Bird's Eye View
This article was originally written and submitted as part of a Canada 150 Project, the Innovation Storybook, to crowdsource stories of Canadian innovation with partners across Canada. The content has since been migrated to Ingenium’s Channel, a digital hub featuring curated content related to science, technology and innovation.
Bird’s Eye View
It’s the golden hour of Churchill weather: the temperature is above zero every day, the sun is shining, but the mosquitoes have not yet poked their ugly proboscises out of the ponds. The conditions make it the ideal season for birdwatching, and both bird researchers and the Spring’s Wings Learning Vacation have taken full advantage of that opportunity, bringing their knowledge and observations to the CNSC.
Among the species sighted was a parasitic jaeger, a piratical predatory bird with a lazy streak: according to researcher Tim Poole, its attitude boils down to ‘Why do the work yourself when you can get someone else to do it for you?’ Along with preying on the chicks of various species, it thrives off stealing the fruits of their labours, chasing other birds until they drop their catch. Despite their tyrannical behaviour, they are graceful fliers, distinctively pointed tails extending like the nib of a fountain pen.
Tim and local bird expert Bonnie Chartier were overjoyed to spot an American golden plover, after a long and frustrating search. One of several plover species to breed in the Churchill region, it is ordinarily a common sight, but this year, it proved unusually elusive. It is a well-travelled bird, wintering in South America and breeding in the tundra. The habitats it frequents are under threat from both climate change and development, something that initiatives such as Important Bird Areas (IBAs) seek to address. IBAs identify regions on which 1% or more of a given bird species rely, promoting efforts to study and protect those places, and encouraging birders to contribute their observations, photographs, and ideas.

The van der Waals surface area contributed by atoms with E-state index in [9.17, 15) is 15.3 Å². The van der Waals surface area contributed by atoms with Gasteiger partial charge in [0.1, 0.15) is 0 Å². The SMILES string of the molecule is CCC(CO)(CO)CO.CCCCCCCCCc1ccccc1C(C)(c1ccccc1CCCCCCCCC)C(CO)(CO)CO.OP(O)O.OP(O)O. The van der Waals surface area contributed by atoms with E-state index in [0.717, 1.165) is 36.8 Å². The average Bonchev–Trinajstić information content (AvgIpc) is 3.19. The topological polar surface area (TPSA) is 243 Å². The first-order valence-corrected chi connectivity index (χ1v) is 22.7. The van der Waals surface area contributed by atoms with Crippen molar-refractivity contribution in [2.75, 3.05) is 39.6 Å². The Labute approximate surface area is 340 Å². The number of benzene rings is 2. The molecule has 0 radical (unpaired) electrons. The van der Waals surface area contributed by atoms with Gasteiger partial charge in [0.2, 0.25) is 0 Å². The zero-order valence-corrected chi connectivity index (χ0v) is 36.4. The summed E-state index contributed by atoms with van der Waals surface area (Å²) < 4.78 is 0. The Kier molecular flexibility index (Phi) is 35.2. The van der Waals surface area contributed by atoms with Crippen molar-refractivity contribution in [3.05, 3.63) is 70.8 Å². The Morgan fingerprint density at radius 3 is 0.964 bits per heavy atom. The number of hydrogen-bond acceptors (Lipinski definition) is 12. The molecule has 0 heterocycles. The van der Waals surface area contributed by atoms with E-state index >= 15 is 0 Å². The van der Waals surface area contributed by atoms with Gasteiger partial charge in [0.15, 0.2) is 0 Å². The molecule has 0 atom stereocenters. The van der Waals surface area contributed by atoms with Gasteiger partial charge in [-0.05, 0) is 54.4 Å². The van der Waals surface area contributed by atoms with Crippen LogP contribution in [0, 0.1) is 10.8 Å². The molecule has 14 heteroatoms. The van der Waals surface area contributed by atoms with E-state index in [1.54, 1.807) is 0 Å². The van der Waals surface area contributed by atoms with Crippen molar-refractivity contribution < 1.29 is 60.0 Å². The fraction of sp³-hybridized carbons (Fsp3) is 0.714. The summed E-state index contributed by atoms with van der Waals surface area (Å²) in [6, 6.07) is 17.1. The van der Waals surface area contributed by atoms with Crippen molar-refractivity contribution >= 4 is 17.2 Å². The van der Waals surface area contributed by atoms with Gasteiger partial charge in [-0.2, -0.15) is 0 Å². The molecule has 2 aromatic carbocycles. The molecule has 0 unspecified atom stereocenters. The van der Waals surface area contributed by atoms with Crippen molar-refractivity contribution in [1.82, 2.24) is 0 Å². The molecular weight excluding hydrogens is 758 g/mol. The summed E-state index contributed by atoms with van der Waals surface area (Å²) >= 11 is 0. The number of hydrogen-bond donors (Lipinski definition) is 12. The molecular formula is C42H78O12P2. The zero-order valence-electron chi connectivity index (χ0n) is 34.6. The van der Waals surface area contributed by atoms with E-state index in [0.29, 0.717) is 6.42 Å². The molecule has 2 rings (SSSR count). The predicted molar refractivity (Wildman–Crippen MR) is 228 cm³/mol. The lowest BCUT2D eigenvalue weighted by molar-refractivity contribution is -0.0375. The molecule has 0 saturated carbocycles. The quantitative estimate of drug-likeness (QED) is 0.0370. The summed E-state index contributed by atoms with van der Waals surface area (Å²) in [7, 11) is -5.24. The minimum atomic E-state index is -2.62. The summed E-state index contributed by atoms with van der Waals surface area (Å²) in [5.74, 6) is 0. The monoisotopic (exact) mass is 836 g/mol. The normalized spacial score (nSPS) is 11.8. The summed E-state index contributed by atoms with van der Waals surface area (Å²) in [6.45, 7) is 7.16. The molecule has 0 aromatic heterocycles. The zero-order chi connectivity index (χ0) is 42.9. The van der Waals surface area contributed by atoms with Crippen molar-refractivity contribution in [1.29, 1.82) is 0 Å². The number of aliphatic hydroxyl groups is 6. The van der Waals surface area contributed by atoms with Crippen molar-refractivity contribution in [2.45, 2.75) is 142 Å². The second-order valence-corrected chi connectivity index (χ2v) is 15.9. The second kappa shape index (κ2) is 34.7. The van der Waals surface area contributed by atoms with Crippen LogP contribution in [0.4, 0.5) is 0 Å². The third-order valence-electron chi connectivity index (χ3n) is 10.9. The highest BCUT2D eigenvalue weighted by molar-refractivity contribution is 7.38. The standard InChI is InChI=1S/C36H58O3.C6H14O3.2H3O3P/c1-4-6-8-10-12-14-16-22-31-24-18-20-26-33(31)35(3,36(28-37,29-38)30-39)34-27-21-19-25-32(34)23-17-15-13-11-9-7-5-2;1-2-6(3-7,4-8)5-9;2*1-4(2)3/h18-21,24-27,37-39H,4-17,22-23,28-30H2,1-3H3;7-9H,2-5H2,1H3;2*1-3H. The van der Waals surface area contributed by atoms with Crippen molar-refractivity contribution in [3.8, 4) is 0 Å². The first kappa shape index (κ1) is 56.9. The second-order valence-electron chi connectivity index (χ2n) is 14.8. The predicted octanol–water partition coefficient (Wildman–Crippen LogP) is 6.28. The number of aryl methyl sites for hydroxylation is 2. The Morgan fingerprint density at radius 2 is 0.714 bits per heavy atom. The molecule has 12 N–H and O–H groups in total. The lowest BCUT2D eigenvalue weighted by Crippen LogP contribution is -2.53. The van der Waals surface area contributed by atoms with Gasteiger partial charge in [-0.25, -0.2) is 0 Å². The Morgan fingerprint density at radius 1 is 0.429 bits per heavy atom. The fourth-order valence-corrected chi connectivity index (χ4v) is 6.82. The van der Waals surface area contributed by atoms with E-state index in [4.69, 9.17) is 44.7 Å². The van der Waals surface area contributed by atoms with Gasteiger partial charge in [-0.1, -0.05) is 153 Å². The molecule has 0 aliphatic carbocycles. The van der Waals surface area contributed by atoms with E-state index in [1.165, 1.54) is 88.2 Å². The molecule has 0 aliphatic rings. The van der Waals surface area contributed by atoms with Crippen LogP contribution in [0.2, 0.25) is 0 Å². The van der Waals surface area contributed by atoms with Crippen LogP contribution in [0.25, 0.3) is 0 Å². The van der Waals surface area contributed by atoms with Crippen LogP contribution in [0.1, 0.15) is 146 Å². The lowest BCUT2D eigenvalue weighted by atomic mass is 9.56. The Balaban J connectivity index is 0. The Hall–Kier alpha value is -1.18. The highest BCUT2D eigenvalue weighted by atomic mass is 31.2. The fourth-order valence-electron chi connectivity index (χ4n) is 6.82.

As well as being situated on an important migratory route, Churchill’s rich variety of bird life comes from its position on the border of Arctic tundra and boreal forest, or taiga. The proximity of Hudson Bay means that sea and shore birds frequent the area, while inland, marshes and fens provide habitat for wetland species. It’s prime terrain for IBAs, and the observations the Spring’s Wings participants have made, on numbers of species, individuals, and where they were seen, can come in handy this way. The information helps the IBA managers keep track of the birds using the area for nesting, or as staging grounds during migration, providing a broad picture of the birds of Churchill in late spring.
In many ways, birdwatching captures the spirit of citizen science. One can get to know birds nearly anywhere – backyard gardening, mountaineering, walking or biking to work – and they can be a casual interest, a lifelong passion, or somewhere in between. The resources of the birding community are extensive, but easy to use. The database eBird is aimed at collecting data from across the globe to establish both birding hotspots and population trends, helping to inform conservation efforts. For quick details on a certain bird species, the Audubon Field Guide and the Cornell Lab of Ornithology both provide user-friendly, straightforward pages on North American birds; the former includes a map predicting the effects of climate change on habitat and population.
There is an incredible breadth of information available, and the technology to access it is forever changing. Birding apps are making backpacks lighter by removing the need for a guidebook, and the availability of recordings makes it easier to identify birds by ear. The CBC broadcast ‘Tweet of the Week’ and the BBC’s ‘Tweet of the Day’ had playful variations on this, in which a few bars of birdsong were followed by an expert’s explanation and choice details on the bird in question.
Now and again, however, the silent birds are the most memorable. A near-perfect camouflage of vertical stripes means that the bittern’s best defence is to stand perfectly still, head tilted upward, among rushes or cattails. Spring’s Wings spotted it among the sparse vegetation, and for several minutes, it held its singular posture. Although its call is easily recognised (known as ‘booming,’ it bears no small resemblance to the twang of an elastic band), this one was quiet, hoping not to be noticed.
The best way to learn is out in the field, and that is what brings both researchers and birders to Churchill and to the CNSC. Their location gives them daily access to the tundra, forest, and shoreline, meaning the chance to sight a wealth of species in their natural habitats. Yet the best part of birdwatching is the element of surprise. Just as Spring’s Wings drew to a close, a pair of bald eagles was sighted several times – appearing out of the blue.